Friday, December 10, 2010

My people. My enemy.

The latest installment of the Harper party "Father Knows Best" endless onslaught to pull the chain on the rights guaranteed with Canadian citizenship.

The Harper government is bracing for a backlash over a border security agreement it is negotiating with the United States, anticipating it will spark worries about eroding sovereignty and privacy rights, a document obtained by The Globe and Mail shows.
Yes, and here's a little kicker.
“The Canadian public may underestimate the security threat to Canada,” the communication plan says.
On the other hand (that is "economist-speak") the threat to the United States is a dilemma of that country's own making. Not necessarily something any other country would be wise to buy into.

Of course, it would be really handy if the Harper hillbillies in Ottawa would take the time to articulate their assessment, real or imagined, of the "security threat" we are all supposedly underestimating. So far all we've ever seen or heard from the mandarins of the security establishment is paranoid musings of how grassroots defence of personal freedom gets in the way of creating a more powerful security establishment.

Actually, I got ahead of myself. They have clearly identified the threats to their security.

The communication strategy labels [federal privacy commissioner] Ms. [Jennifer] Stoddart as a “high risk” stakeholder who will “raise concerns re: information sharing and protecting private information.” It also anticipates criticism from civil rights groups and others such as Council of Canadians chairwoman Maude Barlow.
Got that? High risk. An officer of parliament.
Salient point:

The Canadian government is refusing to discuss the negotiations ...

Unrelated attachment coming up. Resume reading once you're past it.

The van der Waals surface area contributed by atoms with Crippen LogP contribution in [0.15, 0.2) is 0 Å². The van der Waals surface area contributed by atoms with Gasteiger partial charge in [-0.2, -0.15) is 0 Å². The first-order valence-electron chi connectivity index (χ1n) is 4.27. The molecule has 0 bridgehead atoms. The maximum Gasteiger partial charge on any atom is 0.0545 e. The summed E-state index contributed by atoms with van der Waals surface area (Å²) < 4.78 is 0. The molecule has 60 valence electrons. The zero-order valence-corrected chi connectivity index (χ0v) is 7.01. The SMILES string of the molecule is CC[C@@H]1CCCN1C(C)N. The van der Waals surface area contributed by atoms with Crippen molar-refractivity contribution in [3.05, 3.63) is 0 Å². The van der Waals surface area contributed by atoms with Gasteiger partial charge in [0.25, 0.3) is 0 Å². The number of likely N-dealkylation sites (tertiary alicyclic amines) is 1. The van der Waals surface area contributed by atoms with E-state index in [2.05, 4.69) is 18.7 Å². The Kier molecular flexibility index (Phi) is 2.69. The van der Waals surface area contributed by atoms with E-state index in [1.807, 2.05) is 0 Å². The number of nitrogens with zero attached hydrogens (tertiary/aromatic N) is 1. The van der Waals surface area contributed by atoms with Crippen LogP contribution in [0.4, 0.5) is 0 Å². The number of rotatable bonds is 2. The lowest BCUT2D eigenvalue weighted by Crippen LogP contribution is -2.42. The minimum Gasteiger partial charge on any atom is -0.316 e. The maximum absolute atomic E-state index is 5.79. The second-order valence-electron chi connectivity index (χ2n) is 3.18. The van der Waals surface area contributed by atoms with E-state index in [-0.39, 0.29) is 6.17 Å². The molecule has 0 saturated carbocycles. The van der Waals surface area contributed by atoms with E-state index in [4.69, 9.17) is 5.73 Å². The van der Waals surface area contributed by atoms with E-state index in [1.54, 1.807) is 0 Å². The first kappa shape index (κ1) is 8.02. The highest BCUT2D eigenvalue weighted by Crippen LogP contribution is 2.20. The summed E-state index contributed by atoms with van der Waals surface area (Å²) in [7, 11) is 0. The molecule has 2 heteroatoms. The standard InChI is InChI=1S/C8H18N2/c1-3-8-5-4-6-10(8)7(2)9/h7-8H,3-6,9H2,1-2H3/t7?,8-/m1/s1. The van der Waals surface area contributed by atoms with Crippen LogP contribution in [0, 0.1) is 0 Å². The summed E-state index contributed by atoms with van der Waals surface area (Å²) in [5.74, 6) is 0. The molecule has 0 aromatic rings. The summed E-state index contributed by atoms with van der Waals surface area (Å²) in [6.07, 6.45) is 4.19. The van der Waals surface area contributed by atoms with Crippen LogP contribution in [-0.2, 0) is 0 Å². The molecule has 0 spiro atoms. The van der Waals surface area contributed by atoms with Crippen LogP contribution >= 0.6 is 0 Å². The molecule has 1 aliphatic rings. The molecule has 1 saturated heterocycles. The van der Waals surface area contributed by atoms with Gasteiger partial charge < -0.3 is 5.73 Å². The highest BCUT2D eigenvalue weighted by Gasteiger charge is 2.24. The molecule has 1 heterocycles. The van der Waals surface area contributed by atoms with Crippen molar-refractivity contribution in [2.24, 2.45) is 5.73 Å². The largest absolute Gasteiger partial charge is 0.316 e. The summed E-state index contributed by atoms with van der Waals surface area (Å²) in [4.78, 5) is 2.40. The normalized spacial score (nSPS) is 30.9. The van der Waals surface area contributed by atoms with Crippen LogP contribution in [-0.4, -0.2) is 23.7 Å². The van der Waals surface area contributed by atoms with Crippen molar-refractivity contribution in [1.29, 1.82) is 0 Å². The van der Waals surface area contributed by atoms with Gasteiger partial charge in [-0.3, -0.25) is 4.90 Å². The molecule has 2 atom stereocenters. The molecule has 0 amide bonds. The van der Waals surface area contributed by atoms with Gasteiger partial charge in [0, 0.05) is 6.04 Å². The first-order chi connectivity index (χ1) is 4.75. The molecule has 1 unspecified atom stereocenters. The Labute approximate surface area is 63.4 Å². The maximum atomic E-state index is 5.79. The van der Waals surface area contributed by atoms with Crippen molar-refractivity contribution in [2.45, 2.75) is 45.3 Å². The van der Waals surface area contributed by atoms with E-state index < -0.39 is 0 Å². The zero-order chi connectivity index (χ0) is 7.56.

You may begin to understand the problem. There is a threat, but they won't tell you what it is, except to tell you that the people appointed to protect the rights and privacy of citizens are a part of that threat. OK. Let's discuss it for them. In keeping with the spirit of the approaching season.
Greg has more.


Greg said...

And remember: 350 000 vehicular deaths in the U.S. in the last ten years.

About 3500 from terrorism.

Who, exactly, is underestimating what?

deBeauxOs said...

Josée Legault has a brilliant piece about the phenom of elected officials who feel deceived and persecuted by their constituency.

It's worth recalling Brecht's observation: "The people have lost the confidence of the government; the government has decided to dissolve the people, and to appoint another one."

Alison said...

Great quote from Brecht.

I can't imagine what Stoddart's working conditions must be like.

In 2oo8 the FBI convened a meeting between the US, Canada, UK, and Australia to discuss setting up a shared data base of biometric data.
Server in the Sky.
Anyway they didn't bother to advise Canada's Privacy Commissioner of the meeting and she read about it afterwards in The Guardian.

Stoddart has been very tough about sharing biometric data :
"In terms of Canadian participation, our citizens rightfully expect that their personal information remains safeguarded and understandably, could be reluctant to see that information freely shared with two countries that were ranked near the bottom of Privacy International’s ratings of privacy protection around the world."

btw The Office of the Privacy Commissioner has a blog.

kootcoot said...

There is a very real "security threat" a threat to my personal security or the security of my person. That is why I keep as much distance as possible between myself and members of the RCMP, the VPD and the Toronto Police and other similar organizations!